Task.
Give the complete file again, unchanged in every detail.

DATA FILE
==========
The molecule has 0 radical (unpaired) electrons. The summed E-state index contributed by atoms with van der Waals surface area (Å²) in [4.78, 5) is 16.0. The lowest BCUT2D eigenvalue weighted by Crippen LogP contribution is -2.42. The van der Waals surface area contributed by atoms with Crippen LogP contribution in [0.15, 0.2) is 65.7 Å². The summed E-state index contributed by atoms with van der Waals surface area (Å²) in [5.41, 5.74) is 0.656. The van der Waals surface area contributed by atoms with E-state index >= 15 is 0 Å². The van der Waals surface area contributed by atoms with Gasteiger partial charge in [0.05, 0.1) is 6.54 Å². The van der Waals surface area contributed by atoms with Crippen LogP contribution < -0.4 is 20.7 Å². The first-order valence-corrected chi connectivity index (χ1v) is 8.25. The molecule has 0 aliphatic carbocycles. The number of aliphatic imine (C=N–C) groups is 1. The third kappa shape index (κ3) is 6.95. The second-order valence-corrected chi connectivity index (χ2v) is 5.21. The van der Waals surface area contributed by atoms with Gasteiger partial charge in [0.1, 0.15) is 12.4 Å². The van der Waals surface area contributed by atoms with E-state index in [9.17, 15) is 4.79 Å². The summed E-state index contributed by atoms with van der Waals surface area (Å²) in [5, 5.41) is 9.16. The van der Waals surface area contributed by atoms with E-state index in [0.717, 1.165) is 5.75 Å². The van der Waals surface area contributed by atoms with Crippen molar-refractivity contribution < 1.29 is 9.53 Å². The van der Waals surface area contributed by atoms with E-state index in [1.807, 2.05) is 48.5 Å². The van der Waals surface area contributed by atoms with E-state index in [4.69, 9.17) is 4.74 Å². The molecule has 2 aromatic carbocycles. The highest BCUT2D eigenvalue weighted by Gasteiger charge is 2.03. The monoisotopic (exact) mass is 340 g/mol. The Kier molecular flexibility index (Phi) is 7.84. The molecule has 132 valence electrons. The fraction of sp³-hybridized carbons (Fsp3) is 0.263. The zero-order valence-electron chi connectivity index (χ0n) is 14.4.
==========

The molecule has 0 radical (unpaired) electrons. The summed E-state index contributed by atoms with van der Waals surface area (Å²) in [4.78, 5) is 16.0. The lowest BCUT2D eigenvalue weighted by Crippen LogP contribution is -2.42. The van der Waals surface area contributed by atoms with Crippen LogP contribution in [0.15, 0.2) is 65.7 Å². The summed E-state index contributed by atoms with van der Waals surface area (Å²) in [5.41, 5.74) is 0.656. The van der Waals surface area contributed by atoms with E-state index >= 15 is 0 Å². The van der Waals surface area contributed by atoms with Gasteiger partial charge in [0.05, 0.1) is 6.54 Å². The van der Waals surface area contributed by atoms with Crippen LogP contribution < -0.4 is 20.7 Å². The first-order valence-corrected chi connectivity index (χ1v) is 8.25. The molecule has 0 aliphatic carbocycles. The number of aliphatic imine (C=N–C) groups is 1. The third kappa shape index (κ3) is 6.95. The second-order valence-corrected chi connectivity index (χ2v) is 5.21. The van der Waals surface area contributed by atoms with Gasteiger partial charge in [0.1, 0.15) is 12.4 Å². The van der Waals surface area contributed by atoms with E-state index in [9.17, 15) is 4.79 Å². The summed E-state index contributed by atoms with van der Waals surface area (Å²) in [5, 5.41) is 9.16. The van der Waals surface area contributed by atoms with E-state index in [0.717, 1.165) is 5.75 Å². The van der Waals surface area contributed by atoms with Crippen molar-refractivity contribution < 1.29 is 9.53 Å². The van der Waals surface area contributed by atoms with E-state index in [1.807, 2.05) is 48.5 Å². The van der Waals surface area contributed by atoms with E-state index in [4.69, 9.17) is 4.74 Å². The molecule has 2 aromatic carbocycles. The highest BCUT2D eigenvalue weighted by Gasteiger charge is 2.03. The monoisotopic (exact) mass is 340 g/mol. The Kier molecular flexibility index (Phi) is 7.84. The molecule has 132 valence electrons. The fraction of sp³-hybridized carbons (Fsp3) is 0.263. The zero-order valence-electron chi connectivity index (χ0n) is 14.4.